The thunderstorm and rain have subsided. The Hindenburg is now allowed to land. The usual maneuvers follow: gas is released, ballast is thrown off.
About four minutes after the tether lines for the ground crew were lowered, a fire broke out at the stern of the ship. Crew members in the ship see a reddish glow of fire. At 60 meters there is a small jolt in the ship, report eyewitnesses.
"It wasn't actually noticeable, but I noticed it. At the same moment from the gondola we were able to watch the sky above us turn bloody red," later describes Eduard Boëtius, who navigated the airship on the elevator when it landed and the scenario survived.
"That came as a surprise. I immediately felt that it was a terrible misfortune. As soon as the tip of the airship hit, I ran out. I must have come out at the last second because everything was over after 30 seconds burned down, "says survivor Albert Stöffler, the confectioner on board.
The fire spreads quickly. Within half a minute the whole ship was burned into a pile of scrap aluminum. Passengers and crew are surrounded by flames. Some can save themselves by jumping out of the gondola, albeit sometimes with burn injuries.
The last two captains jump and suffer severe burns. Max Pruss survives, his colleague Ernst Lehmann dies the next day of his injuries. A total of 36 people were killed: 13 passengers, 22 crew members and one member of the ground crew.
Photo and newspaper reporters, radio journalists and film teams document the crash of the Hindenburg on site. It is the first disaster that the public has witnessed so closely. May 6, 1937 marked the end of the world air traffic of German zeppelins.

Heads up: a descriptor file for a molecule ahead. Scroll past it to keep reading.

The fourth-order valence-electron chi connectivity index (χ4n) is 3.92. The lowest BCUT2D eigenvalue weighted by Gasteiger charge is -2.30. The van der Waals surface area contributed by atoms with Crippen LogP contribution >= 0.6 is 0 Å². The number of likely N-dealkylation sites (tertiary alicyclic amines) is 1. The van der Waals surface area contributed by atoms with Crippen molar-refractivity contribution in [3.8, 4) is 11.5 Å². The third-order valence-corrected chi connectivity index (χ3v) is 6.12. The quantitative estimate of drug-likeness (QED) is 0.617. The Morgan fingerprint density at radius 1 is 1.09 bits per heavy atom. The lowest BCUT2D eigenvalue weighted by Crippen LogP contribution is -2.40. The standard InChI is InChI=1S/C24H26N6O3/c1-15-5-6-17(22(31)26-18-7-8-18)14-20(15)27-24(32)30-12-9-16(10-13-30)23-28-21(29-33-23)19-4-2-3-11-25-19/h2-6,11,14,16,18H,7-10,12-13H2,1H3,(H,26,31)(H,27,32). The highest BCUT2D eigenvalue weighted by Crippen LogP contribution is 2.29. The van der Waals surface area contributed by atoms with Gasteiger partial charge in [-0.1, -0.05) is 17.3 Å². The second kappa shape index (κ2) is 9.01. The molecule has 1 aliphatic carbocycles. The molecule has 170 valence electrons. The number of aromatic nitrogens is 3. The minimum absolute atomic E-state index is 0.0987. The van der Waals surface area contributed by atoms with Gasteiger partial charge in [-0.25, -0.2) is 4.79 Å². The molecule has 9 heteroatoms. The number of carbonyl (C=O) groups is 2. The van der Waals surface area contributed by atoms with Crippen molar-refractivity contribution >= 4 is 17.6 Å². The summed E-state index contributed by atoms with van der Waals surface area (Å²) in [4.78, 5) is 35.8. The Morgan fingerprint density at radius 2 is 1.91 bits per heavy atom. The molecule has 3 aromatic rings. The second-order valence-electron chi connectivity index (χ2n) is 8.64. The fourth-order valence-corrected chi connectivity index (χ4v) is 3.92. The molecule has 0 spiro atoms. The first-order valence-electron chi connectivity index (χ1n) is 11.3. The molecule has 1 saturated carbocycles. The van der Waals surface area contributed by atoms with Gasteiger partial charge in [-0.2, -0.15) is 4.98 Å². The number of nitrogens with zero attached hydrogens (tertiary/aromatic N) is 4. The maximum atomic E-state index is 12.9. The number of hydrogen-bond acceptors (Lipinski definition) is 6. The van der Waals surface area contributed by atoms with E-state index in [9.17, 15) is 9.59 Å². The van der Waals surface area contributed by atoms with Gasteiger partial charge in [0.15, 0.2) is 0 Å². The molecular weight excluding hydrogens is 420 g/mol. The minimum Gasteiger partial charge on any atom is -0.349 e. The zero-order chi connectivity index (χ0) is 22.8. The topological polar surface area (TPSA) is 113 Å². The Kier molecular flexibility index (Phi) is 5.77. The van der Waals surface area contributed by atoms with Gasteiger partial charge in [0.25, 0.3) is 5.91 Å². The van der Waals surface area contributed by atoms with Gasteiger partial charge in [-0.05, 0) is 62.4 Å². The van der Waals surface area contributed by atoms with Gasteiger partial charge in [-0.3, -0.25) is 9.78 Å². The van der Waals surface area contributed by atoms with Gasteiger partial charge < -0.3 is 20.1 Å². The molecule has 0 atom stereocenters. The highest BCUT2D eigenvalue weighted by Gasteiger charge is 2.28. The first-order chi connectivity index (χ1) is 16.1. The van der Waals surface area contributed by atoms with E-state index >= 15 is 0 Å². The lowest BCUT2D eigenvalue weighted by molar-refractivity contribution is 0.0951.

Theories about the explosion
To this day, there is much speculation about the cause of the accident. There is also talk of sabotage. Captain Pruss remains convinced until the end of his life that neither technical failure nor an unfortunate accident have destroyed his airship, but an assassin.
A commission of inquiry made up of German and American experts did not come to a clear conclusion about what triggered the explosion. She concludes that the tragedy was a "case of force majeure".
The most common assumption about the crash is that a wire loosened during a sharp turning maneuver shortly before landing over Lakehurst and a leak tore in the outer skin of the airship. Hydrogen was released and mixed with air to form a dangerous oxyhydrogen gas.
The airship was electrically charged by the thunderstorm and discharged when the landing ropes touched the ground. They were wet from the rain and therefore extremely conductive. As a result, there was then presumably a strong tension between the outer skin and the framework during the earthing.
A spark was created that ignited the existing hydrogen-air mixture and set the rear of the Hindenburg on fire.
Others believe that the new paint job the airship was given earlier may have caused the disaster. Scientists found years later that the paint's conductivity was almost zero. While the skeleton of the airship immediately discharged when grounded, the outer skin may not have been able to do so, which then led to the explosion.
Design errors, force majeure, an electrical discharge or sabotage - it will probably never be finally clarified why the trip in May 1937 was the Hindenburg's last trip.